On Tuesday, I was able to successfully activate the Matterhorn, HB/VS-006 and complete a total of eight QSOs.
Below, please find a few images from the activation.
We took the Hörnli Ridge, the ‘easiest’ of the several ascents to the summit. Good descriptions are e.g. available from
Matterhorn Besteigung | Zermatt, Schweiz
The pure climbing difficulty is often rated as UIAA III to III+, but the real challenge is not in the technical climbing per se, but the fact that
- the ascent is >1200 m in vertical distance,
- the orientation is very difficult, in particular in the first third of the route, while missing the optimal route leads into loose rock and or areas exposed to stonefall from the main route,
- the descent is as difficult as the ascent, i.e. you must climb fully focused for the entire tour of 7 - 9 hours, about half of the time in altitudes 4000m+ above sea level.
Hence, even experienced climbers usually go with a local mountain guide who knows the path along the maze of rocks even in darkness. I was glad to be guided by Emanuel Julen, a very experienced local mountain guide from Zermatt. Still, you have to climb for yourself :-).
The Matterhorn has actually two summits, the a few meters lower “Italian” summit with a summit cross, and the main Swiss summit. Both are divided by a ridge with a dip / saddle in between. I think that the Italian summit is still in the activation zone, but did not check that.
We started at 4:50 local time (2:50 UTC) at the Hörnlihütte (3260m asl) and arrived at the main summit (4478m asl) around 8:20 a.m. local time after 3 hours and 30 minutes of relatively fast climbing without any major stops.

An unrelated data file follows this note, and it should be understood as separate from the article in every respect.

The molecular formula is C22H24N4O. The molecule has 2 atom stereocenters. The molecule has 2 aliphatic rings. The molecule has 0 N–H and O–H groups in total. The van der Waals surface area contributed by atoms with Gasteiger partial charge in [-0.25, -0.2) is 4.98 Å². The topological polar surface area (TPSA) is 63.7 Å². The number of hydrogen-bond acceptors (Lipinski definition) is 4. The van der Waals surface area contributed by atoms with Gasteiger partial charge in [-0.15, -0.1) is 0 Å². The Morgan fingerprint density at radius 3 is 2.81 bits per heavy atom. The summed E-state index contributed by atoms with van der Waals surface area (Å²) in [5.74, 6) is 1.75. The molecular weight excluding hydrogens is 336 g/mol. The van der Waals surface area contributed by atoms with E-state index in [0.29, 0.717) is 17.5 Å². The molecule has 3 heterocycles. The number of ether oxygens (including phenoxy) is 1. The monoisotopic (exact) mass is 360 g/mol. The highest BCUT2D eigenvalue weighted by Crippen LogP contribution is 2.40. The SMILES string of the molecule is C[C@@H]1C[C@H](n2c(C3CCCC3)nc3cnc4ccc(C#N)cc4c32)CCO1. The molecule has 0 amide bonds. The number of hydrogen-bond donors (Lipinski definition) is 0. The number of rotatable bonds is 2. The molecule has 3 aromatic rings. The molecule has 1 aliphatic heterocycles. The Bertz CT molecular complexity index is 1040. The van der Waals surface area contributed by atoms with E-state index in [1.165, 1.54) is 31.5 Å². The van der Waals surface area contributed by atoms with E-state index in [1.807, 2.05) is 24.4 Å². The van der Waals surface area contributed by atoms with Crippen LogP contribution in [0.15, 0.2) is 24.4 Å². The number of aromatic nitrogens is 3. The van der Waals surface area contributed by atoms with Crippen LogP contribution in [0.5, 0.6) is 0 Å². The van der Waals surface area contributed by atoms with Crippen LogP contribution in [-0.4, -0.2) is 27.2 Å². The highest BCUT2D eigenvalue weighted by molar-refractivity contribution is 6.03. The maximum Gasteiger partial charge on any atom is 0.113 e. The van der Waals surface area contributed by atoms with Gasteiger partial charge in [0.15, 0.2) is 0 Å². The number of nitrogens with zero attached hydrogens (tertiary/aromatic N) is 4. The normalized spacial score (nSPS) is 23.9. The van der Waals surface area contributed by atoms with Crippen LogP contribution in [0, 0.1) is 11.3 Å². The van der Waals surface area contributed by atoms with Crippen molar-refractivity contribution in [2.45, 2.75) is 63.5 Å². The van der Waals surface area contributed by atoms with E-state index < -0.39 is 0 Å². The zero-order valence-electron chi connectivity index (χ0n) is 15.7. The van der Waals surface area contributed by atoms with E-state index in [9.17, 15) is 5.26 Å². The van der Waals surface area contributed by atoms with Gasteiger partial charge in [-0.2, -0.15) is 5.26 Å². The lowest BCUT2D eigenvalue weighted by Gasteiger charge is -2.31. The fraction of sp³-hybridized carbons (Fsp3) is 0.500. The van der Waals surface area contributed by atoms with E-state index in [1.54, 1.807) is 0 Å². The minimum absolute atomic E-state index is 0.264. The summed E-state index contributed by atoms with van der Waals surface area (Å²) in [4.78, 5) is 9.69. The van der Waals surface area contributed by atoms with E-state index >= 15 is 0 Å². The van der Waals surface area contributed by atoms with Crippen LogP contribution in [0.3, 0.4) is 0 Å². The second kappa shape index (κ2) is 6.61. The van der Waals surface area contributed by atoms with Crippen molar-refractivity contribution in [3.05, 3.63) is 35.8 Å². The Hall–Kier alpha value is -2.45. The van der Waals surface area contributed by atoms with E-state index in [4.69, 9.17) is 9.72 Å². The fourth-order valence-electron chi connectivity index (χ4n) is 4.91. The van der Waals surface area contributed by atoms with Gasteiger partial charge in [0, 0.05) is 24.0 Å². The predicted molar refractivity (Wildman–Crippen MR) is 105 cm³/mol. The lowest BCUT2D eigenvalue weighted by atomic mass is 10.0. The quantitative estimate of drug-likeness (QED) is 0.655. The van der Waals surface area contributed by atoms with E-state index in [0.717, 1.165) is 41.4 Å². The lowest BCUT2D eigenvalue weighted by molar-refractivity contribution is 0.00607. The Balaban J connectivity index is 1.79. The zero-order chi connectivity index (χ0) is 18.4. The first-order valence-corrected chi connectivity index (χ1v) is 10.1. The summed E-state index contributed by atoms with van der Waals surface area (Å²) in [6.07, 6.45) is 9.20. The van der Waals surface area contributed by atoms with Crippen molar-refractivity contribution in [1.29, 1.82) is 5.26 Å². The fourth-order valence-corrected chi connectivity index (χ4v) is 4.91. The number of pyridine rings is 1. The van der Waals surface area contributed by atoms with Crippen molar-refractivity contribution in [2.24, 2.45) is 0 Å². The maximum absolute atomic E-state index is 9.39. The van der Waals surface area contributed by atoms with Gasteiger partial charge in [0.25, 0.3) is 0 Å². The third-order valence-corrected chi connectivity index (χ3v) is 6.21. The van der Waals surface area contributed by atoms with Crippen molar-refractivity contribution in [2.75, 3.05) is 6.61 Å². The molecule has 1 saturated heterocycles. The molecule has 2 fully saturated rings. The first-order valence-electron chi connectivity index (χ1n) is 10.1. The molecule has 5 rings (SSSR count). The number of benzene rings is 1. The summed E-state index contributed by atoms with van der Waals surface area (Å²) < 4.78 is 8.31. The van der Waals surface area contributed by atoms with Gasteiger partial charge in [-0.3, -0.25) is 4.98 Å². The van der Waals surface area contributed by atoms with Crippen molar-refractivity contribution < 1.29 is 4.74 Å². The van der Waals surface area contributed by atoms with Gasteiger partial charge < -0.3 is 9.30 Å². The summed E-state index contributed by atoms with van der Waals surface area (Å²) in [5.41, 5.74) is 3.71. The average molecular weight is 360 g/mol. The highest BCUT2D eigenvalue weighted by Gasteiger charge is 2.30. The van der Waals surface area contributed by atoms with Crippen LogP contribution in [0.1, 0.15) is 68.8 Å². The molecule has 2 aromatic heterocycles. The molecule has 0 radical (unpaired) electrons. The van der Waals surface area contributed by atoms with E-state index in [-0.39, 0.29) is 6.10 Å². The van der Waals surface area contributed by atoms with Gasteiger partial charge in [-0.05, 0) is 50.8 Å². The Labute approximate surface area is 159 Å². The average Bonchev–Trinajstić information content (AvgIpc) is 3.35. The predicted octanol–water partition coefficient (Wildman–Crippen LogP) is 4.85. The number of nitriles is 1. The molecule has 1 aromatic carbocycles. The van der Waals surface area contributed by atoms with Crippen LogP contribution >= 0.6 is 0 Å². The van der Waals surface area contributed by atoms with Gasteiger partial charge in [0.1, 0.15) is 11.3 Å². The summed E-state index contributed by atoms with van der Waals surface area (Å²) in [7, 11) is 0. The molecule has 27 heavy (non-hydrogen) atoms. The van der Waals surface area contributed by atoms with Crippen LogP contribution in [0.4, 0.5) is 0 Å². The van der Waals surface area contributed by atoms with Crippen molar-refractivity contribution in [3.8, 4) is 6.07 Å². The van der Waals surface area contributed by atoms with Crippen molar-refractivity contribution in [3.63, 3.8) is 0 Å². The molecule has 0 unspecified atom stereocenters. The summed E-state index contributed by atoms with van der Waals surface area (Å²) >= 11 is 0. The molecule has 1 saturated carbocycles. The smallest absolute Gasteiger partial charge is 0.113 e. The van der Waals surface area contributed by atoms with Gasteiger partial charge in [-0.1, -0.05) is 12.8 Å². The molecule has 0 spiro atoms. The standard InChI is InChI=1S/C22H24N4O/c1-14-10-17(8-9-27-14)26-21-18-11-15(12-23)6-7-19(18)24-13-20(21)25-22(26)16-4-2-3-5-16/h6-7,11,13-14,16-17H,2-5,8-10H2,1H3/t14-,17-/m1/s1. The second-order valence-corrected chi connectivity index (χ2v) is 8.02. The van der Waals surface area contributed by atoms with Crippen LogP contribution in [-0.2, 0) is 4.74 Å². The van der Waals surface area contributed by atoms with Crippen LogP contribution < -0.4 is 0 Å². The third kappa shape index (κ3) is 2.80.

After a short break on the main Swiss summit, we traversed a few meters back to somewhat protected small place, where I started my activation.
As it was clear that the available time on the summit would be very short, I designed a special vertical SOTA antenna for this activation. I will post more details later; in short, it is an up-and-outer (vertical with 1-2 radials) attached to a 5m carbon-fiber mast and designed to be used with an Elecraft T1 auto-tuner.
I had trained and optimized the fast deployment on the Breithorn plateau and the Oberrothorn HB/VS-125 the days before (e.g. attaching a small potato to the end of the radial for easy yet decomposable way of deploying it).
At 6:30Z I arrived at the operating position, and at 6:35Z I was QRV. Chris @F4WBN was the first to answer my call, then followed @EA2DT , @ON4VT , @ON7ZM , @HB9BAB /P, DL7UKD , @OK2PDT and @9A9AA . @HB9BAP was likely an S2S and I sent my REF, but could not get his REF.
By 6:48Z I had bagged eight QSOs, packed up, and the long and challenging descent began.
As expected, the descent was as challenging as the ascent, and by the time you already have a 3 - 5 climb in thin air in your bones. We started the descent by 6:55Z (8:55 local time) and arrived back at the Hörnlihut roughly 3 hours and 20 minutes later.
A big thanks goes to
- all chasers,
- to Emanuel for the excellent guiding and mountain companionship,
- to Manuel @HB9DQM and Matt @HB9FVF, who were the first to activate the Matterhorn and encouraged me to make my latent plan a reality when we jointly activated the Dammastock HB/UR-001 in 2019.
73 de Martin, DK3IT
(Picture taken by Andreas Jentsch, see www.bergsteigen.com )